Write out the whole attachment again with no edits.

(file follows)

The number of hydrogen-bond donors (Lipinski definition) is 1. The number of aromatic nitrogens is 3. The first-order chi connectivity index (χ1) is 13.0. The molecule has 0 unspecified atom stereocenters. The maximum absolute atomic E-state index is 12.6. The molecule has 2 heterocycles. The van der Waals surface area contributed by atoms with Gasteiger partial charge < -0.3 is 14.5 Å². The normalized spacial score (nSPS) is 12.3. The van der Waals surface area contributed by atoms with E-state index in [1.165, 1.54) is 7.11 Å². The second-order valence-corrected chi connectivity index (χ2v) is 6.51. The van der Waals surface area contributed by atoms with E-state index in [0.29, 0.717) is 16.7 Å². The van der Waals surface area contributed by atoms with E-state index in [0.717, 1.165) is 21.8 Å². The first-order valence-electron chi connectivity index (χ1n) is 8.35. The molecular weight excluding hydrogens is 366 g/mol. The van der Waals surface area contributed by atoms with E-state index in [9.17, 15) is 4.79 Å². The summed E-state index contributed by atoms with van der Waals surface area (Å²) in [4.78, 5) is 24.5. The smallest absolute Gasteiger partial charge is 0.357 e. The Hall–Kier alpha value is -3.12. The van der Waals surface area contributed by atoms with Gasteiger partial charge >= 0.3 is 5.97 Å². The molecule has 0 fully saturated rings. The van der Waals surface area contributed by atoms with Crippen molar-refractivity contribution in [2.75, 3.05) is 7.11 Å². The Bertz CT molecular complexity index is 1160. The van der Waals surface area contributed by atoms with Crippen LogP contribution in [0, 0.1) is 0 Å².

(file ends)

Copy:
The number of hydrogen-bond donors (Lipinski definition) is 1. The number of aromatic nitrogens is 3. The first-order chi connectivity index (χ1) is 13.0. The molecule has 0 unspecified atom stereocenters. The maximum absolute atomic E-state index is 12.6. The molecule has 2 heterocycles. The van der Waals surface area contributed by atoms with Gasteiger partial charge < -0.3 is 14.5 Å². The normalized spacial score (nSPS) is 12.3. The van der Waals surface area contributed by atoms with E-state index in [1.165, 1.54) is 7.11 Å². The second-order valence-corrected chi connectivity index (χ2v) is 6.51. The van der Waals surface area contributed by atoms with E-state index in [0.29, 0.717) is 16.7 Å². The van der Waals surface area contributed by atoms with E-state index in [0.717, 1.165) is 21.8 Å². The first-order valence-electron chi connectivity index (χ1n) is 8.35. The molecular weight excluding hydrogens is 366 g/mol. The van der Waals surface area contributed by atoms with E-state index in [9.17, 15) is 4.79 Å². The summed E-state index contributed by atoms with van der Waals surface area (Å²) in [4.78, 5) is 24.5. The smallest absolute Gasteiger partial charge is 0.357 e. The Hall–Kier alpha value is -3.12. The van der Waals surface area contributed by atoms with Gasteiger partial charge >= 0.3 is 5.97 Å². The molecule has 0 fully saturated rings. The van der Waals surface area contributed by atoms with Crippen molar-refractivity contribution in [2.75, 3.05) is 7.11 Å². The Bertz CT molecular complexity index is 1160. The van der Waals surface area contributed by atoms with Crippen LogP contribution in [0, 0.1) is 0 Å².